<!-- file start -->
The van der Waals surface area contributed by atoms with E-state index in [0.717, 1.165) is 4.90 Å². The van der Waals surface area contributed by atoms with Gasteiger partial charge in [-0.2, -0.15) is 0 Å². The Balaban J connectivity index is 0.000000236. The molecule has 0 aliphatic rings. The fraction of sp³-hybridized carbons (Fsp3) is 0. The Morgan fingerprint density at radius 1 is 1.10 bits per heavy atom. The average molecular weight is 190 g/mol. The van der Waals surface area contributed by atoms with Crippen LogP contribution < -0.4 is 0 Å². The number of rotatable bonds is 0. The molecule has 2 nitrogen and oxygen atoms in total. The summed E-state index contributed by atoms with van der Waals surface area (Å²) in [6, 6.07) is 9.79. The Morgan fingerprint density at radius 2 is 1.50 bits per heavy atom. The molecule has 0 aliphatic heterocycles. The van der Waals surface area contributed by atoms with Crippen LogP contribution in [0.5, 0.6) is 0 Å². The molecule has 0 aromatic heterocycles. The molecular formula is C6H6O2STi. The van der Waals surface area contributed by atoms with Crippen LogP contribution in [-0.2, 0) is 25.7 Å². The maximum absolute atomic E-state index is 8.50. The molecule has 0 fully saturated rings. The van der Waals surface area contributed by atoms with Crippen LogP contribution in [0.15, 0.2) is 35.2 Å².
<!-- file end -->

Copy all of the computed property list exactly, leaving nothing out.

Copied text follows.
The van der Waals surface area contributed by atoms with E-state index in [0.717, 1.165) is 4.90 Å². The van der Waals surface area contributed by atoms with Gasteiger partial charge in [-0.2, -0.15) is 0 Å². The Balaban J connectivity index is 0.000000236. The molecule has 0 aliphatic rings. The fraction of sp³-hybridized carbons (Fsp3) is 0. The Morgan fingerprint density at radius 1 is 1.10 bits per heavy atom. The average molecular weight is 190 g/mol. The van der Waals surface area contributed by atoms with Crippen LogP contribution < -0.4 is 0 Å². The number of rotatable bonds is 0. The molecule has 2 nitrogen and oxygen atoms in total. The summed E-state index contributed by atoms with van der Waals surface area (Å²) in [6, 6.07) is 9.79. The Morgan fingerprint density at radius 2 is 1.50 bits per heavy atom. The molecule has 0 aliphatic heterocycles. The van der Waals surface area contributed by atoms with Crippen LogP contribution in [0.5, 0.6) is 0 Å². The molecule has 0 aromatic heterocycles. The molecular formula is C6H6O2STi. The van der Waals surface area contributed by atoms with Crippen LogP contribution in [-0.2, 0) is 25.7 Å². The maximum absolute atomic E-state index is 8.50. The molecule has 0 fully saturated rings. The van der Waals surface area contributed by atoms with Crippen LogP contribution in [0.15, 0.2) is 35.2 Å².